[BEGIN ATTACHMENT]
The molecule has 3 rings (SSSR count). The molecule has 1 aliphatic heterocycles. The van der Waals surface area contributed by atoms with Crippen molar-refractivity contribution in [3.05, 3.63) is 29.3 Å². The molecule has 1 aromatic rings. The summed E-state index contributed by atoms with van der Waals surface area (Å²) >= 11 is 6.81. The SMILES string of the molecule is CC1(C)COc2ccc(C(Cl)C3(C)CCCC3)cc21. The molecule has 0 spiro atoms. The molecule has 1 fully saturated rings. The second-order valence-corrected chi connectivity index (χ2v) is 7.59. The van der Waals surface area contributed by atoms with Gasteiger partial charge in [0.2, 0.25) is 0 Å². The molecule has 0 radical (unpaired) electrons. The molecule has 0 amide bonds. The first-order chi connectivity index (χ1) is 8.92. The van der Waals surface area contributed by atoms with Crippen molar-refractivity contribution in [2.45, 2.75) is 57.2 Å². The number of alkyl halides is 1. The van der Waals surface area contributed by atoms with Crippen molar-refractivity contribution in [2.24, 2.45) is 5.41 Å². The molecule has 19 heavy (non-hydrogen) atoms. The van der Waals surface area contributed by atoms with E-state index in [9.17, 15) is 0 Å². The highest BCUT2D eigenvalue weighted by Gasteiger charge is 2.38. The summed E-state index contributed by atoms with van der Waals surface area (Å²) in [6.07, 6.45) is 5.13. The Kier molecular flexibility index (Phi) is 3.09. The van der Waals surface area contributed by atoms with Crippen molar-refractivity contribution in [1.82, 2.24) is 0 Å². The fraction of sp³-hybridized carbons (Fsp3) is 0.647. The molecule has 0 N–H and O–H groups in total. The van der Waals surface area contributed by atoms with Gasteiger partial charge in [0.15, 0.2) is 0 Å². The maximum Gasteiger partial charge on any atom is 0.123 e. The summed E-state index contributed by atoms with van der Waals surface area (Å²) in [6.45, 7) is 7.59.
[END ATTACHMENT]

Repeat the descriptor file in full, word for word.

The molecule has 3 rings (SSSR count). The molecule has 1 aliphatic heterocycles. The van der Waals surface area contributed by atoms with Crippen molar-refractivity contribution in [3.05, 3.63) is 29.3 Å². The molecule has 1 aromatic rings. The summed E-state index contributed by atoms with van der Waals surface area (Å²) >= 11 is 6.81. The SMILES string of the molecule is CC1(C)COc2ccc(C(Cl)C3(C)CCCC3)cc21. The molecule has 0 spiro atoms. The molecule has 1 fully saturated rings. The second-order valence-corrected chi connectivity index (χ2v) is 7.59. The van der Waals surface area contributed by atoms with Gasteiger partial charge in [0.2, 0.25) is 0 Å². The molecule has 0 radical (unpaired) electrons. The molecule has 0 amide bonds. The first-order chi connectivity index (χ1) is 8.92. The van der Waals surface area contributed by atoms with Crippen molar-refractivity contribution in [2.45, 2.75) is 57.2 Å². The number of alkyl halides is 1. The van der Waals surface area contributed by atoms with Crippen molar-refractivity contribution in [2.24, 2.45) is 5.41 Å². The molecule has 19 heavy (non-hydrogen) atoms. The van der Waals surface area contributed by atoms with E-state index in [9.17, 15) is 0 Å². The highest BCUT2D eigenvalue weighted by Gasteiger charge is 2.38. The summed E-state index contributed by atoms with van der Waals surface area (Å²) in [6.07, 6.45) is 5.13. The Kier molecular flexibility index (Phi) is 3.09. The van der Waals surface area contributed by atoms with Crippen molar-refractivity contribution in [1.82, 2.24) is 0 Å². The fraction of sp³-hybridized carbons (Fsp3) is 0.647. The molecule has 0 N–H and O–H groups in total. The van der Waals surface area contributed by atoms with Gasteiger partial charge in [0.15, 0.2) is 0 Å². The maximum Gasteiger partial charge on any atom is 0.123 e. The summed E-state index contributed by atoms with van der Waals surface area (Å²) in [6.45, 7) is 7.59.